Giovanni di Lorenzo: 'the values which inspired the creation of the EU are pathetic today'

Article published on June 5, 2009
Article published on June 5, 2009
We  speak to an Italian born in Sweden, raised in Rome, who moved to Hannover aged eleven, speaking little German. Today he is the director of German weekly Die Zeit, co-editor of Der Tagesspiegel, author of a bestseller and a TV presenter.
We meet in Berlin to discuss the crisis of a marriage of 27 countries on the eve of the European elections between 4 – 7 June 2009: the passion is dead and not enough economic gains to hold it together

Does a European identity really exist? On which values is it based, if it does?

Europe had an identity which was based on the values our grandparents had when the European Union was founded: the freedom of movement, wellbeing and peace. They are very important values, but they're little more than pathetic for people today. They’re not enough to maintain a common identity. The EU's fundamental error was its fast-paced enlargement. If we don’t know what the situations are like in other countries, how can we identify with them?

The EU's fundamental error was its fast-paced enlargement

However, there is another identity which is boomeranging on the Europe of the institutions. The problem of these European elections in June - which will have a very low turnout by the way - is that nobody replies to the questions like ‘I’m against the ban on old lightbulbs. Which party should I vote for to avoid that type of thing?’ No-one is able to reply. And if you don’t know how to reply to something like that, you’ve got a serious problem.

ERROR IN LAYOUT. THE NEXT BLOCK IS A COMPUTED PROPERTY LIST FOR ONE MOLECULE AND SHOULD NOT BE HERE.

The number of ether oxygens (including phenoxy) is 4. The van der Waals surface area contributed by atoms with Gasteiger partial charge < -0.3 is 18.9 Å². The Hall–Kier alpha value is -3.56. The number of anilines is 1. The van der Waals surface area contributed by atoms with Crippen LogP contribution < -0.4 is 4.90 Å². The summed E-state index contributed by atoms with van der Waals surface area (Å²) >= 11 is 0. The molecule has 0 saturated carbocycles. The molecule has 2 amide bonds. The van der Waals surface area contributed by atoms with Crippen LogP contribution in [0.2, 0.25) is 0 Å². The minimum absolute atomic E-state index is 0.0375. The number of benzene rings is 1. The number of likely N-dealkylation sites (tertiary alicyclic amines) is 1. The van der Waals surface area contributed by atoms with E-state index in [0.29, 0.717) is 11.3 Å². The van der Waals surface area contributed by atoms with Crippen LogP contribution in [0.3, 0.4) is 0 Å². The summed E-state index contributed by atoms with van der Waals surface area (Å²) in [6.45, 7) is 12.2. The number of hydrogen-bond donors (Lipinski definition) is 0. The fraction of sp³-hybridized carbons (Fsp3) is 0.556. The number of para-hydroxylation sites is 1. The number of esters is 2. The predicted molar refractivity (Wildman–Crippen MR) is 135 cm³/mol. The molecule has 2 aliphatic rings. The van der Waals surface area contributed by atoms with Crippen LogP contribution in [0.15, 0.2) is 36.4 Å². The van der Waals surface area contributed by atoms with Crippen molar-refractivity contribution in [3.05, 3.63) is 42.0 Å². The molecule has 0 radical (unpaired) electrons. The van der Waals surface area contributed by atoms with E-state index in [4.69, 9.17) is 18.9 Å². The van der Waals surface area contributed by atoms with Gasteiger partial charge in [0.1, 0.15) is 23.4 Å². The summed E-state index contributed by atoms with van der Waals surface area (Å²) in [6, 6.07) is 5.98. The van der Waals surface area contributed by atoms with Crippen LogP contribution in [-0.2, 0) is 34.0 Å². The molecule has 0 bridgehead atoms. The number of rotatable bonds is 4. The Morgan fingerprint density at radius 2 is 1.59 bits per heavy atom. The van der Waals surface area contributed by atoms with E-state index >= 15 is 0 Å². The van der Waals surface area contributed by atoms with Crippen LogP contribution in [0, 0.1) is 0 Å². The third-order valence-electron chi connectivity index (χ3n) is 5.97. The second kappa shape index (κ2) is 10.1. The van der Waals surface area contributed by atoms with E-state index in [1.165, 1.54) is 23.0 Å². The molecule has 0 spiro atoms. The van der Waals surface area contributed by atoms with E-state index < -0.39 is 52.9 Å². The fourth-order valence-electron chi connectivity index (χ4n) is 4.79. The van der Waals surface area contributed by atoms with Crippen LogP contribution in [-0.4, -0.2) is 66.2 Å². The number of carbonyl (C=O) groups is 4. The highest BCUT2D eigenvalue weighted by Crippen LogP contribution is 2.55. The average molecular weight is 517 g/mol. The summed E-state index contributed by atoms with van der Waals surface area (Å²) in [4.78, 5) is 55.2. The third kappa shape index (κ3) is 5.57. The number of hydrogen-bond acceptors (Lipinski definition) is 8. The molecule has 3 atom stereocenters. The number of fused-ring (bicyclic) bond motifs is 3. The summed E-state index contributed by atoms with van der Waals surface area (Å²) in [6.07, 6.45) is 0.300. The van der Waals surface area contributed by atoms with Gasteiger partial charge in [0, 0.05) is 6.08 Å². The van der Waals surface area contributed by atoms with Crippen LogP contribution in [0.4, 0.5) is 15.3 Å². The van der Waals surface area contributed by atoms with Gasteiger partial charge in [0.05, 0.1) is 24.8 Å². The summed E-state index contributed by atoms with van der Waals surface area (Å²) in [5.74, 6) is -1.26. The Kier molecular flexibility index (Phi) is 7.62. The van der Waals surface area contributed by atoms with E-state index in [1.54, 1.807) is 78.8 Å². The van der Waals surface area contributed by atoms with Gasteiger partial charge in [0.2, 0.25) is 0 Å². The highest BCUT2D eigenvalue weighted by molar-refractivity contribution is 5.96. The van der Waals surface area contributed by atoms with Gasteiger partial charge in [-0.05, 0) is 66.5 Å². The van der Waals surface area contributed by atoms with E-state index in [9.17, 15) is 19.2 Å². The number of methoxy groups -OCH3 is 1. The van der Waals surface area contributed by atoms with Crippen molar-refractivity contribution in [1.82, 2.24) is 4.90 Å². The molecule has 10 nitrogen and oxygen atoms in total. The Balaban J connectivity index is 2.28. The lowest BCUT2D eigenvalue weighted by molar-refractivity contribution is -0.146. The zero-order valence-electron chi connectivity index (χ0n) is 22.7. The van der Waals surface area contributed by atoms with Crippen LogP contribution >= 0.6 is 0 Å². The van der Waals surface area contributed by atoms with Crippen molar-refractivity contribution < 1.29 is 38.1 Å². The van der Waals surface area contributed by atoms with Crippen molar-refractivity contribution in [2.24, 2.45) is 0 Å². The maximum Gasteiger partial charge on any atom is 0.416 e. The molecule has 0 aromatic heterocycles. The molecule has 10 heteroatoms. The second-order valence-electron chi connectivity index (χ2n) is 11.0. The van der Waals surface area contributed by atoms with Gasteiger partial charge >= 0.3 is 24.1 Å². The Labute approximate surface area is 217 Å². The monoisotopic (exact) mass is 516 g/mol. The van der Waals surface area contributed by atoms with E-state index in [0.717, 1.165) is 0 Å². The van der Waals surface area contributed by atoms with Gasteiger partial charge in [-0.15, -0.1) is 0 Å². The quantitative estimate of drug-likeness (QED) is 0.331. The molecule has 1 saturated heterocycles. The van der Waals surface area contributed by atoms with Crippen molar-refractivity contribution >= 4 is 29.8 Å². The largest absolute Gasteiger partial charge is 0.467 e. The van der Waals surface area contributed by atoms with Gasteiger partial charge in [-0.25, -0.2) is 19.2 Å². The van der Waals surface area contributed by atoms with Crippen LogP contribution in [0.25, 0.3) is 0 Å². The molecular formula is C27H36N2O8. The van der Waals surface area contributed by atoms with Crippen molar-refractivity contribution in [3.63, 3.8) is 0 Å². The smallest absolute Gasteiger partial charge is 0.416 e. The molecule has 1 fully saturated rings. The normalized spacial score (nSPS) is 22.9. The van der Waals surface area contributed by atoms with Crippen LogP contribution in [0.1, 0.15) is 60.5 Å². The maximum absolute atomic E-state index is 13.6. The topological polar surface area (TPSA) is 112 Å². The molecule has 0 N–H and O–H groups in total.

Which values are making a revival to resuscitate the EU?

Self-knowledge. The awareness of a world which has come out onto the right path. The knowledge that no European country alone could be a counter-power to superpowers like the US or China. I’m not just talking about Machtpolitik (power politics), but also about problems like climate change which are essential to humanity. Imagine in a case like that; the situation would be worse were there no Europe. We have to base ourselves not only on passions, but on rational rapports like friendship to have a new construction of Europe. It’s more long-term – it’s the difference between passionate love and a successful marriage.

Speaking of marriage, is there a risk of divorce, of the disintegration of the EU?

There is a risk, if we stick together purely because of economic issues, like in marriage. If there was only the convenience element to it, the marriage wouldn’t work. You have to add the consciousness of being a political power, of having a cultural identity and - sorry of using such an old-fashioned word - but even of having morals.